The first class will be in session at the University of South Carolina Beaufort’s Hospitality Management campus on Hilton Head Island on Jan. 14.
On that day, around 102 students will file into the south end campus for hands-on classes in everything from menu management to hospitality accounting, according to the dean of the new school, Dr. Charles Calvert.
The enrollment for the campus is just over half of the number of students administrators advertised during the construction of the campus, which sparked controversy because of its location on the already-congested south end.
But USCB officials are hoping that the campus will grow.
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The junior and senior-level courses are now “permanently assigned” to the Hilton Head building, according to Calvert.
“We’ve always said we’re hoping to grow into the campus,” Calvert said. “We are super excited, and we believe the schedule is going to work for the students.”
Getting students to and from the island
Area residents concerned about traffic and students have worried about how 100 new people will access the campus, which almost exclusively requires drivers to take the Sea Pines Circle.
The university’s solution is a single-route shuttle.
The shuttle will run from the Bluffton USCB campus Monday through Thursday around 9:15 a.m. to Hilton Head. Then, the shuttle will bring students back from Hilton Head at 3 p.m., Calvert said.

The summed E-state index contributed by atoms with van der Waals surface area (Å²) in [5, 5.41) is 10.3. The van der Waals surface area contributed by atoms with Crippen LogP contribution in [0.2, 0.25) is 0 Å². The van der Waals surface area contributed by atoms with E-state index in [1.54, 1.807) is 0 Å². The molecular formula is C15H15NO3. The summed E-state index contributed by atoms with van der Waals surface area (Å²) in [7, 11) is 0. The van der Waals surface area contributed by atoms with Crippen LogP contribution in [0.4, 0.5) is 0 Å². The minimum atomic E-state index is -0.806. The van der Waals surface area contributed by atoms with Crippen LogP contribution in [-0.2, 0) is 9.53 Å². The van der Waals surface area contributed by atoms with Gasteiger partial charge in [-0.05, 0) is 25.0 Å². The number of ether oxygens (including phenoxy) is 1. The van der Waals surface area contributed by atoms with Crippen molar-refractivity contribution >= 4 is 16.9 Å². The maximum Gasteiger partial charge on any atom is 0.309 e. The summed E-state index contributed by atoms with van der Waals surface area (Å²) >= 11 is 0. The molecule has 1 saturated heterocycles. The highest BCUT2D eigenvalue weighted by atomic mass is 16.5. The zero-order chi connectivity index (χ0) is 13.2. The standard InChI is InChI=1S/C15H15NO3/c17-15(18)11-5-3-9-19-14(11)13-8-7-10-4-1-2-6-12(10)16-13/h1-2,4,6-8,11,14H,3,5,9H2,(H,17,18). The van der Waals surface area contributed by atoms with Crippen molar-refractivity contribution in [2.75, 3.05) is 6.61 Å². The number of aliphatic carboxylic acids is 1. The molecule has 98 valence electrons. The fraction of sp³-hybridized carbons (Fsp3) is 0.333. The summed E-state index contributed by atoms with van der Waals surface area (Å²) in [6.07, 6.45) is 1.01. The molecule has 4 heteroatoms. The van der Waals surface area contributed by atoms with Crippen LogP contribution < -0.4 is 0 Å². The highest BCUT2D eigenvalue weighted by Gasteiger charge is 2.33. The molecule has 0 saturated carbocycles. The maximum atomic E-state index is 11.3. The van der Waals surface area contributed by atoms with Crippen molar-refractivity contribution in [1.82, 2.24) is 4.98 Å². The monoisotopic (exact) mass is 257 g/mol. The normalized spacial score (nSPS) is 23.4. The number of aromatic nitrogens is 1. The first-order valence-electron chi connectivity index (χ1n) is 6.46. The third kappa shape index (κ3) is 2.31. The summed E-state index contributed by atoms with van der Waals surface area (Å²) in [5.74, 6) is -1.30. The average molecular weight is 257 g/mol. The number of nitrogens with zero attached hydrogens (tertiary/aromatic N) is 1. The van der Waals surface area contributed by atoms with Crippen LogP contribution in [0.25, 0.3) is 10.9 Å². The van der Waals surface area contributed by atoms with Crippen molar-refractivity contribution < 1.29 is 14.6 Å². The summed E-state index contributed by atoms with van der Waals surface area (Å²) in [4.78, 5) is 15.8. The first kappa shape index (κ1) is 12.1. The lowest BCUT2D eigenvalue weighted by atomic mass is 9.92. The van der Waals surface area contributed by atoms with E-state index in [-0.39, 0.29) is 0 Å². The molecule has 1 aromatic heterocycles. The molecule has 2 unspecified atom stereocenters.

“What we’re trying to do is make sure we don’t have extra cars on the road,” Calvert said.
This requires students, who live throughout Beaufort County, to meet at the shuttle stop in Bluffton. Calvert said students can also drive their own cars to the campus, which has around 300 parking spaces.
“We have block scheduling from Monday to Thursday,” Calvert said. “So classes start at 10 a.m. and end at 2:15 p.m.”
Experiencing Hilton Head through the window of a shuttle
However, the shuttle-in, shuttle-out idea isn’t thrilling some of the students who will soon be taking classes on the island.
Taylor Roberts, a sophomore studying hospitality management and communication at USCB, said the idea of a shuttle to and from the island misses the point of studying on Hilton Head.
“I was excited... to get to go to the beach after class or head straight to my work at the (Tanger) Outlets,” Roberts wrote in a Facebook post. “Now they’re saying I can’t and I can just take the shuttle.”
The shuttle is meant to calm the concerns of locals who have opposed the campus’ construction due to the likelihood of more cars clogging up south end traffic, according to Calvert. But Roberts said she doesn’t see how a shuttle will satisfy everyone involved.
“The shuttle is a nice option, but it completely ruins our opportunity to experience and discover Hilton Head,” she wrote. “I wanna be able to go places after class like the beach, not just get back on a bus.”
Other students have floated ideas such as carpooling to the island on class days and a student-run, ride-sharing service to cut down on gas prices for the students who choose to drive themselves.
A multi-million dollar project
Constructing the new USCB campus cost around $24.5 million, which Calvert told The Island Packet in 2018 included buying the land, demolishing the old building and the development of the new, two-story hospitality building.
It was almost exclusively funded by tax increment financing (TIF), which is a property tax advance on some commercial areas of the island such as the Pope Avenue area, the north end plaza and the Skull Creek coastline.
Assistant town manager Josh Gruber said the property taxes in these areas were allocated towards the project, and property owners did not see an increase in taxes for the TIF.